It was bound to happen. Google officially knows everything. They have indexed more than ONE TRILLION web pages. They announced this stunning bit of information last Friday on their official blog. If they’ve indexed that much, they must know everything, right?

Much is made of Google and the information they bring to your fingertips with just a touch of a key or click of a mouse. But just like a teenager or earlier 20’s college graduate, they’ve got a lot of knowledge but not  a lot of wisdom. “Knowing” lots of stuff and understanding what to do with it is a different matter. Take, for example, the valid complaints of SEO Expert Aaron Wall. In recent blog posts he has complained that ads on his Gmail account have been trying to entice him to date lonely married women because the content of his emails have been about his happy married life as he is a newlywed. Another complaint he had was about a new Google site that, simply because it is a Google property, trumps others sites in search.

I’ve taken to re-using my favorite Spiderman quote “With great power comes great responsibility.” when dealing with this issue. Google has been a tremendous success. They have built a powerful search engine that has changed the way we communicate and get information. They were definitely in the right place in the right time with the right idea. But as they have grown, they have tended to rely to heavily on their content (their knowledge) and not used wisdom to use this content in a manner that is healthy and consistent with copyright ownership.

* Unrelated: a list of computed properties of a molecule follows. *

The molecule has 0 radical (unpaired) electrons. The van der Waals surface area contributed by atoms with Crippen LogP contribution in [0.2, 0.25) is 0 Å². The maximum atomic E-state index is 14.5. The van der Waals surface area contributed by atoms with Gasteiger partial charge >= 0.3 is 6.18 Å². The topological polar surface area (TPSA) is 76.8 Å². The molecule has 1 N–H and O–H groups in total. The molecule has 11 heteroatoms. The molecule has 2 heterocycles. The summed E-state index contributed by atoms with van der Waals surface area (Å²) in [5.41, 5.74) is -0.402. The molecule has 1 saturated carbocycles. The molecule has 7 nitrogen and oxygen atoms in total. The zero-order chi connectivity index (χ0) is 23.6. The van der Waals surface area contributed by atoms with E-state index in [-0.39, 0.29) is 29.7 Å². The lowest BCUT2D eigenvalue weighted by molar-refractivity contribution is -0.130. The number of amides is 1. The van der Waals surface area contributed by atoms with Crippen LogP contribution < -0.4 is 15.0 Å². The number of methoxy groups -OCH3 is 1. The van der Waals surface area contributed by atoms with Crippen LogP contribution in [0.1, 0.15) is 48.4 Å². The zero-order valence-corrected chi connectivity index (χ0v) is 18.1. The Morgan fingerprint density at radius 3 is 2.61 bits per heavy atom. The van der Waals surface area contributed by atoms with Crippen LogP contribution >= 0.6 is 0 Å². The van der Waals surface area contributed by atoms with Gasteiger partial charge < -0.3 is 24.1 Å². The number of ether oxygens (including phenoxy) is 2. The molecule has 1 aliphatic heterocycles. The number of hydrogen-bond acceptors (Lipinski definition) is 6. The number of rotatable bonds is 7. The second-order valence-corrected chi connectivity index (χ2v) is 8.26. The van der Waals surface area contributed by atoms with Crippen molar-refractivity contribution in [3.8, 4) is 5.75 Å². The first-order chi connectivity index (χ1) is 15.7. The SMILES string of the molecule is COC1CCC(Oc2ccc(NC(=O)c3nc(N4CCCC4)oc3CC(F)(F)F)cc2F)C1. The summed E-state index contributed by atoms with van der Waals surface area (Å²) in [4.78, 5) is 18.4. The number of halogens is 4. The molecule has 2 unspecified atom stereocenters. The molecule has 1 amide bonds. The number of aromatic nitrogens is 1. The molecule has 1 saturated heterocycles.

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Google Continues to Dominate Search

According to Hitwise, last month Google accounted for nearly 68% of all search in the US. Wow. And if you compare the April numbers to March or to April of last year, you see that they are expanding their dominance.  That is the phenomenal part. Typically if a company creates a new niche and dominates it, other companies come in later to cash in on the good times and in the process they steal some of the market share. Google just keeps growing their share of the market.

Can you image what it would be like to “own” your industry or niche like that? Yahoo has less than 21% of the market (which is still pretty hefty) and MSN has fallen to less than 6.5% of the search market. Ask, while holding a smaller share, continues to grow their share. With Google and Ask expanding, MSN and the rest of the search engines are “taking it on the chin”.

Why do you think Google just keeps grabbing more of the market?